Maricopa County juvenile probation officials hope vegetables and other plants won't be the only things growing around the raised-bed gardens at the county Juvenile Probation Facility.
KJZZ reports that the county has a program in which good behavior allows teen offenders detained at the facility to tend the gardens. And officials say they believe having the teens in a caring, responsible environment while doing gardening will encourage personal growth while providing means to satisfy community service requirements and earn hourly wages to pay restitution.
Deputy Chief Probation Officer Michaella Aguilar Heslin said rather than treating the kids like criminals, she wanted to show them what it means to be in a caring, responsible environment.
"I feel like if we show them that we trust them, they'll act like they're trusted people," she said. "The kids haven't chosen to be here, but while they're here we see such growth and change. That's our goal, is that when they leave us, they leave in a better place than they were."
Teresa Tschupp, chief of staff for the juvenile probation department, said it would have been unthinkable even a few years ago to have a teen using a sharp tool close to an officer.
"It was deemed risky to be out there gardening with tools," Tschupp said, recalling the first time she pitched the garden idea. "Those decisions were made in a time when our youth were seen even as super-predators. And people didn't really understand who the youth who end up in detention are."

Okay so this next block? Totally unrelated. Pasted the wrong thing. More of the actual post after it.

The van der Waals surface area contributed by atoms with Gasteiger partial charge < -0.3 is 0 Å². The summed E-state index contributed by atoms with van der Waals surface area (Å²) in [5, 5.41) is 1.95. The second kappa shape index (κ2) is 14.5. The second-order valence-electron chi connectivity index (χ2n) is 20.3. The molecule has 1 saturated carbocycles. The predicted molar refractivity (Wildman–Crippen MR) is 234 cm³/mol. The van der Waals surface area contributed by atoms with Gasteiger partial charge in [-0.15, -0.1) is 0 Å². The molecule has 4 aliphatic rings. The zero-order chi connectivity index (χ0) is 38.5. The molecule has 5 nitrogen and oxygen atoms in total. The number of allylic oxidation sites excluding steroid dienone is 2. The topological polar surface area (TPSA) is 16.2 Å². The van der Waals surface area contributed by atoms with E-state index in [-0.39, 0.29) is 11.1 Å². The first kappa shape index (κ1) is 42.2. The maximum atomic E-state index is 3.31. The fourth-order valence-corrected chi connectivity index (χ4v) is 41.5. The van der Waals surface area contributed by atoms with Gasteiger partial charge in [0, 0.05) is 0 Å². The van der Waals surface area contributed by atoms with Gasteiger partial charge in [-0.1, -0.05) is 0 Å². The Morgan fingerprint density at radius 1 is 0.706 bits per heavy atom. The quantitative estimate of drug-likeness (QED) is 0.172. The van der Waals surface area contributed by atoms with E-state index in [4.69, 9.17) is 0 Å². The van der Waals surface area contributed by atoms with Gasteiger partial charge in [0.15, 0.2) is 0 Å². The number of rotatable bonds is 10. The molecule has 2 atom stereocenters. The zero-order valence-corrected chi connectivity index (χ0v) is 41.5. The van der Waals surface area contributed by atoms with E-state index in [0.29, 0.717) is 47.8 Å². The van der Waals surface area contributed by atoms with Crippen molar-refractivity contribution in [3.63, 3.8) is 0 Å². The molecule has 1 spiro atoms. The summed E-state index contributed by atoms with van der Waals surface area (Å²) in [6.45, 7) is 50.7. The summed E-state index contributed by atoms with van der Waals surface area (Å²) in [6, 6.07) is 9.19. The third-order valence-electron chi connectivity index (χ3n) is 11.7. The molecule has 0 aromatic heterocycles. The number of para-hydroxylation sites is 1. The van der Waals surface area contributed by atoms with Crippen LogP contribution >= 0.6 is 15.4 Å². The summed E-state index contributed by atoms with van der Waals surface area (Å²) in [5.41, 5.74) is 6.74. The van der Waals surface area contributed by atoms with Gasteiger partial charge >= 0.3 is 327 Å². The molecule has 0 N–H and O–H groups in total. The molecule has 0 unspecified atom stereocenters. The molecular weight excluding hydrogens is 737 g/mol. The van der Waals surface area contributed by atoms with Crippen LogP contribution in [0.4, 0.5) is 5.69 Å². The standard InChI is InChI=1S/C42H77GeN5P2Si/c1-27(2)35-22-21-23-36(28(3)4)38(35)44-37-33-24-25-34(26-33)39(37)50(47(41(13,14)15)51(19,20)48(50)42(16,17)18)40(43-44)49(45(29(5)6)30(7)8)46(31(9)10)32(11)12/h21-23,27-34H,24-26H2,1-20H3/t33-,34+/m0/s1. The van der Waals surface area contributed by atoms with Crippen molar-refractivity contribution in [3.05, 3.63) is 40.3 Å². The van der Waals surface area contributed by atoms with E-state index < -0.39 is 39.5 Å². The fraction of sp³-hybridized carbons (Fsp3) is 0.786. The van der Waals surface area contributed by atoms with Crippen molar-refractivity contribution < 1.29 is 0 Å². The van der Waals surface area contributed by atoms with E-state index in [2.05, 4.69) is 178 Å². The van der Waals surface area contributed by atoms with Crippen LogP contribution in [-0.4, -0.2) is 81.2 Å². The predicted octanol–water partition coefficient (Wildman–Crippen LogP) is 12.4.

Tschupp said that kind of reasoning delayed the project for years. Now it is happening, with the help of the Maricopa County Cooperative Extension program through the University of Arizona.
Coop Extension Master Gardener Coordinator Yvonne Cooper said she was there for the program's inception when it was still in the idea phase.
"Gardening was kind of at the top of the list on everybody's favorite things to do, so as the program coordinator for the master gardeners, I was delighted," Cooper said. "We rallied and put together teams of volunteers."
Deputy Chief Probation Officer Michaella Aguilar Heslin also helped make the idea a reality.
"We had envisioned the gardens as an activity for them to get outside, commune with nature," Aguilar Heslin said. "To just learn and then to have that interaction with adults."
Probation Officer Wilbur Brown said interacting with the kids allows everyone to understand each other better.
"It's giving them that one-on-one opportunity," Brown said. "All of us get to share. We get to tell them how we got to the place we're at, they get to tell us how they got to their place. It's a good interaction."
Tschupp said any worries about allowing detained youth to use sharp tools when building the gardens were quickly allayed.
"Nobody gave it a second thought because everyone is focused on the project and treating each other like they would treat their family and that does my heart such good."